I'm a bit skeptical of an organisation that recommends eating lots of carbs and margarine. Is there good scientific evidence that salt is dangerous? A priori I'd find that strange, because our kidneys are good at filtering out salt, so why would the body have any trouble with salt as long as you drink enough water?


this is very cool!

1) what's the most helpful physics-based cooking tip most people aren't aware of?

2) are there efforts in food engineering to apply machine learning to recipes in the same way some projects are trying to automate other creative functions like graphic design?


It is a widely-held belief that searing a piece of meat before a slow roast will seal in the juices. Actual testing reveals this to be completely incorrect.

Searing (dry, high heat) produces maillard reactions which are responsible for lots of flavors that we like. So searing is good, but it's better to cook your meat to just below the temperature you want, then take it out and sear it. You'll have a more consistent doneness.


For anyone looking, this is what most people are now calling a reverse sear.


1)how to optimize volumetric versus surface heating versus air/water heating of food. Once you understand enough about heat transfer, combining microwave, broilers, hot air and sous vide type cooking let's you create food textures that are better suited for your personal likes. Like cooking a turkey, people that complain about it being dry don't understand the difference between heat transfer and mass transfer.you don't have to dry out meat when heating it.

2) this is for food science, not food engineering.But yes, my this is a new area food companies (and specifically my boss) is getting into is to use AI/ML for understanding process and recipes to design new foods or troubleshoot problems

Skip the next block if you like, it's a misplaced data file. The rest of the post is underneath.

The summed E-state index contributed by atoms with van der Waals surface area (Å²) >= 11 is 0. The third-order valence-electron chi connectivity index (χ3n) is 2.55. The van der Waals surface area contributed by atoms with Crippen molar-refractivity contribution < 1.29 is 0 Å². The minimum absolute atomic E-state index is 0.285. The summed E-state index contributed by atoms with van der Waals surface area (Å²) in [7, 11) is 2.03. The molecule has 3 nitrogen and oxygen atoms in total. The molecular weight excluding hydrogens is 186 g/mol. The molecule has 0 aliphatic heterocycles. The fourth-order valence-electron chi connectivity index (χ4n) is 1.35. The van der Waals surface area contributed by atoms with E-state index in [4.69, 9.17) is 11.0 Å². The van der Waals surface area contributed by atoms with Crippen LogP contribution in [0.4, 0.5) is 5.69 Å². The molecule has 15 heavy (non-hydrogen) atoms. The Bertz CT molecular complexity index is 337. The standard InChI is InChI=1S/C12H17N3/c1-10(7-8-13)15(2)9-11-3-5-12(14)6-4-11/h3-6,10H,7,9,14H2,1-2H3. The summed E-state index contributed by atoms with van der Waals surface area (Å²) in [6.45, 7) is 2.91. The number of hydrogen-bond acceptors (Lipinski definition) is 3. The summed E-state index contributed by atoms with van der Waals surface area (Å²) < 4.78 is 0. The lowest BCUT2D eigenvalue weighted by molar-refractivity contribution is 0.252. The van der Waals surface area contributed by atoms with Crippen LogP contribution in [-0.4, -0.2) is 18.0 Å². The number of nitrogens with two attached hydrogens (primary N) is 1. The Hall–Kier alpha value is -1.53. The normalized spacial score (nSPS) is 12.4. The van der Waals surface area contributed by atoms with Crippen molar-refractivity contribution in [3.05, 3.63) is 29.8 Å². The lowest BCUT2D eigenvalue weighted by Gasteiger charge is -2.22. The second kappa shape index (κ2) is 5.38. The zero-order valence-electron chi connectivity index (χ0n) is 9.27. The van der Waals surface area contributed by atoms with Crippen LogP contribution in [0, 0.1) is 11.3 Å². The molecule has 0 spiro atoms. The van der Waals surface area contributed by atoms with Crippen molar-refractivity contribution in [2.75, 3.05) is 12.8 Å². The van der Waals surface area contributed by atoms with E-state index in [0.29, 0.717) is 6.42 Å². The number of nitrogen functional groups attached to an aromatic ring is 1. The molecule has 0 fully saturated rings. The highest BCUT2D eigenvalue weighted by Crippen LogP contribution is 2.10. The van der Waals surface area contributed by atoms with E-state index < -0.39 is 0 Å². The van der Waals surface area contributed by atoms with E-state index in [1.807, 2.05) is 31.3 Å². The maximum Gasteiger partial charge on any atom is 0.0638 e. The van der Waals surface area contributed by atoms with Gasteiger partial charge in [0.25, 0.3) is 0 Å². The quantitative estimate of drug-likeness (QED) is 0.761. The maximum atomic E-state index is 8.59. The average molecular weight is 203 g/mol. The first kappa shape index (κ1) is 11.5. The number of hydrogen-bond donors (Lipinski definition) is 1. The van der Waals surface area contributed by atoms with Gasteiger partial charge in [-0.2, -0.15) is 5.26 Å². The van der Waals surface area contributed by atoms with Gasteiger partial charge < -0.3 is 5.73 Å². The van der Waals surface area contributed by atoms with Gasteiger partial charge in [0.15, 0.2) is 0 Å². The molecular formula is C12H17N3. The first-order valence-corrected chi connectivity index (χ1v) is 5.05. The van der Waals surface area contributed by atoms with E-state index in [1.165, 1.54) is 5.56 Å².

about 2) there is (was?) an effort by IBM to make an AI chef using techniques from cognitive computing. See https://www.newyorker.com/magazine/2016/11/28/cooking-with-c...


What is the most prominent journal for this field?


"journal of food engineering"


While not as heavy with respect to the physics, this guide goes into all the detail you could want when it comes to making great pizza at home:

http://www.varasanos.com/PizzaRecipe.htm


This looks a lot like the (German) recipe I found on http://www.perfekte-pizza.de which I've had amazing results with.


Not even sure if this "paper" is wrt the physics. It just threw in batch of undergraduate-level heat transfer equations.


I was going to post the same link. I've always gotten amazing results with that recipe and my 8mm thick 8kg baking steel.

After breaking several conventional pizza stones, I figure this one is going to last for decades or even centuries. And there's just something so satisfying about a big honkin' slab o' iron like that.


My Pizza Rules (not that anyone asked, but...)

1. Don't "Moat" your pizza. The barren expanse of dried sauce and over-sized crust is the classic sign of "moating" the pizza. Spread the majority of the toppings as close to the edge as you'd like your crust to be, and reduce the amount of toppings (cheese, sauce, etc.) at the center. As the pizza cooks, the crust will rise, and the toppings will naturally flow to the center of the pie.

2. Don't use heavy-gluten flour. Some people like chewy (new your deli-style) pizza - but it has no business on my table.